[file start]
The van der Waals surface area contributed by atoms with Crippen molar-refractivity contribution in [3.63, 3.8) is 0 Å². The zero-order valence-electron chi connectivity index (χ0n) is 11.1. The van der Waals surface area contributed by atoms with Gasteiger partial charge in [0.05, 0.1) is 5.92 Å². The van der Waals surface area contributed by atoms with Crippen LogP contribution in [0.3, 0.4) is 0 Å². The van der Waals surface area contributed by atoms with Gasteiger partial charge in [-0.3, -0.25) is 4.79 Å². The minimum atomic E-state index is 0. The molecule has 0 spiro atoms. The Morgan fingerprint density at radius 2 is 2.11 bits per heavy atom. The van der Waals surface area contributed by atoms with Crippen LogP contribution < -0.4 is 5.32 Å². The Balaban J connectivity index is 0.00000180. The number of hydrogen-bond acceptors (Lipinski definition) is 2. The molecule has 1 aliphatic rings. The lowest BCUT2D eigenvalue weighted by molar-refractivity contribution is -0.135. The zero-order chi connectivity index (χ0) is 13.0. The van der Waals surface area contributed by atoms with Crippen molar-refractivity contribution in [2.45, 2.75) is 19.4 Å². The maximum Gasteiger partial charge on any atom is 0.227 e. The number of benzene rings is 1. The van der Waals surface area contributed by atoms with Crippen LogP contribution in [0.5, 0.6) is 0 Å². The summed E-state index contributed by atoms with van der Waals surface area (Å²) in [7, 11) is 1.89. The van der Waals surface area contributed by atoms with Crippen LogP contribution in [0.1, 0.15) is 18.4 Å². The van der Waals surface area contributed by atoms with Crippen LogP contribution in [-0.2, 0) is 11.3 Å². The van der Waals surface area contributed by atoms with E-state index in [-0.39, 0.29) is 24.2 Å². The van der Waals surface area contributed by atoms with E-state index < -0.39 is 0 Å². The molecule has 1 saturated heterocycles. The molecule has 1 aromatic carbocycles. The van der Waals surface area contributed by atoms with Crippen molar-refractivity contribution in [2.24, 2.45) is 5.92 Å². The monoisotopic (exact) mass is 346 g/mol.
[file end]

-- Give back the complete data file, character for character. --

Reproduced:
The van der Waals surface area contributed by atoms with Crippen molar-refractivity contribution in [3.63, 3.8) is 0 Å². The zero-order valence-electron chi connectivity index (χ0n) is 11.1. The van der Waals surface area contributed by atoms with Gasteiger partial charge in [0.05, 0.1) is 5.92 Å². The van der Waals surface area contributed by atoms with Crippen LogP contribution in [0.3, 0.4) is 0 Å². The van der Waals surface area contributed by atoms with Gasteiger partial charge in [-0.3, -0.25) is 4.79 Å². The minimum atomic E-state index is 0. The molecule has 0 spiro atoms. The Morgan fingerprint density at radius 2 is 2.11 bits per heavy atom. The van der Waals surface area contributed by atoms with Crippen LogP contribution < -0.4 is 5.32 Å². The Balaban J connectivity index is 0.00000180. The number of hydrogen-bond acceptors (Lipinski definition) is 2. The molecule has 1 aliphatic rings. The lowest BCUT2D eigenvalue weighted by molar-refractivity contribution is -0.135. The zero-order chi connectivity index (χ0) is 13.0. The van der Waals surface area contributed by atoms with Crippen molar-refractivity contribution in [2.45, 2.75) is 19.4 Å². The maximum Gasteiger partial charge on any atom is 0.227 e. The number of benzene rings is 1. The van der Waals surface area contributed by atoms with Crippen LogP contribution in [0.5, 0.6) is 0 Å². The summed E-state index contributed by atoms with van der Waals surface area (Å²) in [7, 11) is 1.89. The van der Waals surface area contributed by atoms with Crippen LogP contribution in [0.1, 0.15) is 18.4 Å². The van der Waals surface area contributed by atoms with Crippen LogP contribution in [-0.2, 0) is 11.3 Å². The van der Waals surface area contributed by atoms with E-state index in [-0.39, 0.29) is 24.2 Å². The van der Waals surface area contributed by atoms with E-state index < -0.39 is 0 Å². The molecule has 1 saturated heterocycles. The molecule has 1 aromatic carbocycles. The van der Waals surface area contributed by atoms with Crippen molar-refractivity contribution in [2.24, 2.45) is 5.92 Å². The monoisotopic (exact) mass is 346 g/mol.